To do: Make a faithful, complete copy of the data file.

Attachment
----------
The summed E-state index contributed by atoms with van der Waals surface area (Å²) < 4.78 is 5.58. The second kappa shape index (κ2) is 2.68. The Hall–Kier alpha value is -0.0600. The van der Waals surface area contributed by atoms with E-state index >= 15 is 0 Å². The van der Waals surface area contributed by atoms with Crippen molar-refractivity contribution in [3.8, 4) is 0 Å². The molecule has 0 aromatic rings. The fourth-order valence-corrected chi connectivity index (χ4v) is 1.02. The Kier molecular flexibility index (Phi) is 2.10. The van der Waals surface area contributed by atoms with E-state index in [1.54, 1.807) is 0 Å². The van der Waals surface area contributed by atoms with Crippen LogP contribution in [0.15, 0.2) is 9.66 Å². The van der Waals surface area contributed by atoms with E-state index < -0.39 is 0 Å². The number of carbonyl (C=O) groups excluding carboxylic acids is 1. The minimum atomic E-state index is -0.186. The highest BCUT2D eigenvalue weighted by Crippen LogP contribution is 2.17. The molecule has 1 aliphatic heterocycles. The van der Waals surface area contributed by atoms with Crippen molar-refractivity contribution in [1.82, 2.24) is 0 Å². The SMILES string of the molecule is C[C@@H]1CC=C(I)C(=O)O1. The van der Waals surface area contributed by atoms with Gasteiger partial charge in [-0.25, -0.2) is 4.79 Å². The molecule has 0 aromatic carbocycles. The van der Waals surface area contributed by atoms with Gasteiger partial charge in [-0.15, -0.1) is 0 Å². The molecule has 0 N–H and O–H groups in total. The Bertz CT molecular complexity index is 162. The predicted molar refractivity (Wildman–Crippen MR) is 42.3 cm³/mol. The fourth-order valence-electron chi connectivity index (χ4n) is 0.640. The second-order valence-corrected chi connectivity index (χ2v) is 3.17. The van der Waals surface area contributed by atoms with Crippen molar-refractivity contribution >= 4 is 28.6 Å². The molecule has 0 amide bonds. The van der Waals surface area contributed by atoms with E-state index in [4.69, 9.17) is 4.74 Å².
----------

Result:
The summed E-state index contributed by atoms with van der Waals surface area (Å²) < 4.78 is 5.58. The second kappa shape index (κ2) is 2.68. The Hall–Kier alpha value is -0.0600. The van der Waals surface area contributed by atoms with E-state index >= 15 is 0 Å². The van der Waals surface area contributed by atoms with Crippen molar-refractivity contribution in [3.8, 4) is 0 Å². The molecule has 0 aromatic rings. The fourth-order valence-corrected chi connectivity index (χ4v) is 1.02. The Kier molecular flexibility index (Phi) is 2.10. The van der Waals surface area contributed by atoms with E-state index in [1.54, 1.807) is 0 Å². The van der Waals surface area contributed by atoms with Crippen LogP contribution in [0.15, 0.2) is 9.66 Å². The van der Waals surface area contributed by atoms with E-state index < -0.39 is 0 Å². The number of carbonyl (C=O) groups excluding carboxylic acids is 1. The minimum atomic E-state index is -0.186. The highest BCUT2D eigenvalue weighted by Crippen LogP contribution is 2.17. The molecule has 1 aliphatic heterocycles. The van der Waals surface area contributed by atoms with Crippen molar-refractivity contribution in [1.82, 2.24) is 0 Å². The SMILES string of the molecule is C[C@@H]1CC=C(I)C(=O)O1. The van der Waals surface area contributed by atoms with Gasteiger partial charge in [-0.25, -0.2) is 4.79 Å². The molecule has 0 aromatic carbocycles. The van der Waals surface area contributed by atoms with Gasteiger partial charge in [-0.15, -0.1) is 0 Å². The molecule has 0 N–H and O–H groups in total. The Bertz CT molecular complexity index is 162. The predicted molar refractivity (Wildman–Crippen MR) is 42.3 cm³/mol. The fourth-order valence-electron chi connectivity index (χ4n) is 0.640. The second-order valence-corrected chi connectivity index (χ2v) is 3.17. The van der Waals surface area contributed by atoms with Crippen molar-refractivity contribution >= 4 is 28.6 Å². The molecule has 0 amide bonds. The van der Waals surface area contributed by atoms with E-state index in [4.69, 9.17) is 4.74 Å².